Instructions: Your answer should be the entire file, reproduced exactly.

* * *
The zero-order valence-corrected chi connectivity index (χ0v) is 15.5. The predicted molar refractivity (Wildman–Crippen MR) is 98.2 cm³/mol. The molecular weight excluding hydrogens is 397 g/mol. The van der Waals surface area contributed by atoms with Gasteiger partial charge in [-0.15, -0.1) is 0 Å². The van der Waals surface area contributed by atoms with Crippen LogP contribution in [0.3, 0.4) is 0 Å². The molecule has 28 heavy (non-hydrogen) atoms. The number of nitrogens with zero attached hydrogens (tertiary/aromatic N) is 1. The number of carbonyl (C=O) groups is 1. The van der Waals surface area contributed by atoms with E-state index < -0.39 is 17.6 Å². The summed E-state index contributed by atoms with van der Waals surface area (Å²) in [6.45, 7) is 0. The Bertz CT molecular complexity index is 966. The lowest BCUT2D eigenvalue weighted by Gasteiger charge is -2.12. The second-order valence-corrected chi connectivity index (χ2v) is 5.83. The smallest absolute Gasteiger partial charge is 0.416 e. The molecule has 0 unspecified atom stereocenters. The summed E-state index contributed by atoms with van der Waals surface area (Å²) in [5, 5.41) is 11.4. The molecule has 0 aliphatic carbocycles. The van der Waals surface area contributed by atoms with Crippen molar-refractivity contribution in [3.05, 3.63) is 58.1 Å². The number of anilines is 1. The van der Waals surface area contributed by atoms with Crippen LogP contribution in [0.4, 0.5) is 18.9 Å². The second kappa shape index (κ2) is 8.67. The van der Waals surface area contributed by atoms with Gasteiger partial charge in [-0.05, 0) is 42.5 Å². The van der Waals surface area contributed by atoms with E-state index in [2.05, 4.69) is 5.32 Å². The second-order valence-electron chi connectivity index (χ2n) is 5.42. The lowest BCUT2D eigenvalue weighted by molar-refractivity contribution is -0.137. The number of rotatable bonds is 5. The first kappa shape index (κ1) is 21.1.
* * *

The zero-order valence-corrected chi connectivity index (χ0v) is 15.5. The predicted molar refractivity (Wildman–Crippen MR) is 98.2 cm³/mol. The molecular weight excluding hydrogens is 397 g/mol. The van der Waals surface area contributed by atoms with Gasteiger partial charge in [-0.15, -0.1) is 0 Å². The van der Waals surface area contributed by atoms with Crippen LogP contribution in [0.3, 0.4) is 0 Å². The molecule has 28 heavy (non-hydrogen) atoms. The number of nitrogens with zero attached hydrogens (tertiary/aromatic N) is 1. The number of carbonyl (C=O) groups is 1. The van der Waals surface area contributed by atoms with E-state index < -0.39 is 17.6 Å². The summed E-state index contributed by atoms with van der Waals surface area (Å²) in [6.45, 7) is 0. The Bertz CT molecular complexity index is 966. The lowest BCUT2D eigenvalue weighted by Gasteiger charge is -2.12. The second-order valence-corrected chi connectivity index (χ2v) is 5.83. The smallest absolute Gasteiger partial charge is 0.416 e. The molecule has 0 unspecified atom stereocenters. The summed E-state index contributed by atoms with van der Waals surface area (Å²) in [5, 5.41) is 11.4. The molecule has 0 aliphatic carbocycles. The van der Waals surface area contributed by atoms with Crippen molar-refractivity contribution in [3.05, 3.63) is 58.1 Å². The number of anilines is 1. The van der Waals surface area contributed by atoms with Crippen LogP contribution in [0.4, 0.5) is 18.9 Å². The second kappa shape index (κ2) is 8.67. The van der Waals surface area contributed by atoms with Gasteiger partial charge in [-0.05, 0) is 42.5 Å². The van der Waals surface area contributed by atoms with E-state index in [2.05, 4.69) is 5.32 Å². The second-order valence-electron chi connectivity index (χ2n) is 5.42. The lowest BCUT2D eigenvalue weighted by molar-refractivity contribution is -0.137. The number of rotatable bonds is 5. The first kappa shape index (κ1) is 21.1.